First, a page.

The More Things Change …
Roland Li Feb. 16, 2010, 8:31 a.m.
Just a couple of years ago, the New York Building Congress anticipated that what it called the city’s “white-hot” construction market would continue to flame, after it reached a record $32.4 billion in spending in 2008. Yet, 2009 was brutal. In the churn of the Great Recession, construction spending plummeted 20 percent to an estimated $25.8 billion, and private-sector construction spending virtually disappeared relative to the work coming from the public side.
But whether boom or bust, the long-term issues of cost, efficiency and city regulations remain. Record levels of spending don’t merely indicate a robust industry-they may also be symptoms of inefficiency. And while rising construction costs could be ignored when commercial and residential rents and prices surged ever higher, the downturn exposes and further exposits these fundamental problems.
As any contractor will tell you, if the foundation is flawed, everything can tumble down.
The scarcity of projects has led to increased competition, with huge firms like Tishman Construction, Turner Construction Company, Bovis Lend Lease, Plaza Construction and Structure Tone bidding against even the smallest contractors.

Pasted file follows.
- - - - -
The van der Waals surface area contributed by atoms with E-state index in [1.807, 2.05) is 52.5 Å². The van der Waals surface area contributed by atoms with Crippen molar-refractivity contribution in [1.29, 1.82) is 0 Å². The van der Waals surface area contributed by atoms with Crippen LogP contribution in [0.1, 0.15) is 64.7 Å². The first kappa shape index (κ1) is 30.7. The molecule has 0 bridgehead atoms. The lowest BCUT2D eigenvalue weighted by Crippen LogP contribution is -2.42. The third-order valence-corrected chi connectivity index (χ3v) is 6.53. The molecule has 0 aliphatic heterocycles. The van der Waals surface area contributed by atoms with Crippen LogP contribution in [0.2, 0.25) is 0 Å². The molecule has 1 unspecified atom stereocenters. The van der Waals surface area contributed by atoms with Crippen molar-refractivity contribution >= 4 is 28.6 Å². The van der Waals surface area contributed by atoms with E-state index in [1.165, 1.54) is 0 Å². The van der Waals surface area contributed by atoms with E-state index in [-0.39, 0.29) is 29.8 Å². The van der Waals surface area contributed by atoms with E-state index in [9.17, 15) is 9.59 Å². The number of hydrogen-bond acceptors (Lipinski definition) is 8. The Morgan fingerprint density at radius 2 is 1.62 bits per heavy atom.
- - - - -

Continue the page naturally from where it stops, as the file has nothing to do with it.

With such an imbalance in supply and demand, the winning bid from contractors is often the lowest one-but developers beware. Over the course of a project, contractors may cite additional costs in labor and materials, leading to cost overruns that eventually turn into the contractor’s profit margin.
“The construction industry is the only industry in America that enters into contracts at or below cost, and puts in claims to put in additional costs to make a profit,” said Barry LePatner, an attorney who has represented major developers and who has become an advocate for construction industry reform. “Owners are tremendously at risk when they allow that to happen.”
As an insurance policy, the city government has a “No Damages for Delay” clause, which forbids contractors from charging for additional costs due to any delays. But contractors will simply bid higher to compensate, even if such delays never happen.
“You have to bid at a pretty high level in order to protect yourself, or else you go out of business,” said Richard Anderson, president of the New York Building Congress.
An Imperfect Union